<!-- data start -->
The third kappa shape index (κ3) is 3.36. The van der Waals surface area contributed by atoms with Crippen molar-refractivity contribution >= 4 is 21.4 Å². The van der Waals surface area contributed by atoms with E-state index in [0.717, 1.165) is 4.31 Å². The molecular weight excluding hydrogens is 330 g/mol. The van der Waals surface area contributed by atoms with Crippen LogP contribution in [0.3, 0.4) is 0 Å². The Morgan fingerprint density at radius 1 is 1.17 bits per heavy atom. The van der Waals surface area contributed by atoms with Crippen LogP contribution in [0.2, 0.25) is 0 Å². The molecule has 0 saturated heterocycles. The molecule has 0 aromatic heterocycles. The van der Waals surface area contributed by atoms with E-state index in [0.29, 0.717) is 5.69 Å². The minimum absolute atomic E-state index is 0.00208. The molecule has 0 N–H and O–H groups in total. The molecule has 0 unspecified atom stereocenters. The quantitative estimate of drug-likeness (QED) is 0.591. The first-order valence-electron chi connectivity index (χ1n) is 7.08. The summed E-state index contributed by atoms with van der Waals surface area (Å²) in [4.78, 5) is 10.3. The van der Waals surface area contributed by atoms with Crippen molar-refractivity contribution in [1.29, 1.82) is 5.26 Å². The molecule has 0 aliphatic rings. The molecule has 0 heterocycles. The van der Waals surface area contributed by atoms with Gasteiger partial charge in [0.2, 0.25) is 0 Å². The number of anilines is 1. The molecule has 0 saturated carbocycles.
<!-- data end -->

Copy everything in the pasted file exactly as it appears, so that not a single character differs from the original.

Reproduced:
The third kappa shape index (κ3) is 3.36. The van der Waals surface area contributed by atoms with Crippen molar-refractivity contribution >= 4 is 21.4 Å². The van der Waals surface area contributed by atoms with E-state index in [0.717, 1.165) is 4.31 Å². The molecular weight excluding hydrogens is 330 g/mol. The van der Waals surface area contributed by atoms with Crippen LogP contribution in [0.3, 0.4) is 0 Å². The Morgan fingerprint density at radius 1 is 1.17 bits per heavy atom. The van der Waals surface area contributed by atoms with Crippen LogP contribution in [0.2, 0.25) is 0 Å². The molecule has 0 saturated heterocycles. The molecule has 0 aromatic heterocycles. The van der Waals surface area contributed by atoms with E-state index in [0.29, 0.717) is 5.69 Å². The minimum absolute atomic E-state index is 0.00208. The molecule has 0 N–H and O–H groups in total. The molecule has 0 unspecified atom stereocenters. The quantitative estimate of drug-likeness (QED) is 0.591. The first-order valence-electron chi connectivity index (χ1n) is 7.08. The summed E-state index contributed by atoms with van der Waals surface area (Å²) in [4.78, 5) is 10.3. The van der Waals surface area contributed by atoms with Crippen molar-refractivity contribution in [1.29, 1.82) is 5.26 Å². The molecule has 0 aliphatic rings. The molecule has 0 heterocycles. The van der Waals surface area contributed by atoms with Gasteiger partial charge in [0.2, 0.25) is 0 Å². The number of anilines is 1. The molecule has 0 saturated carbocycles.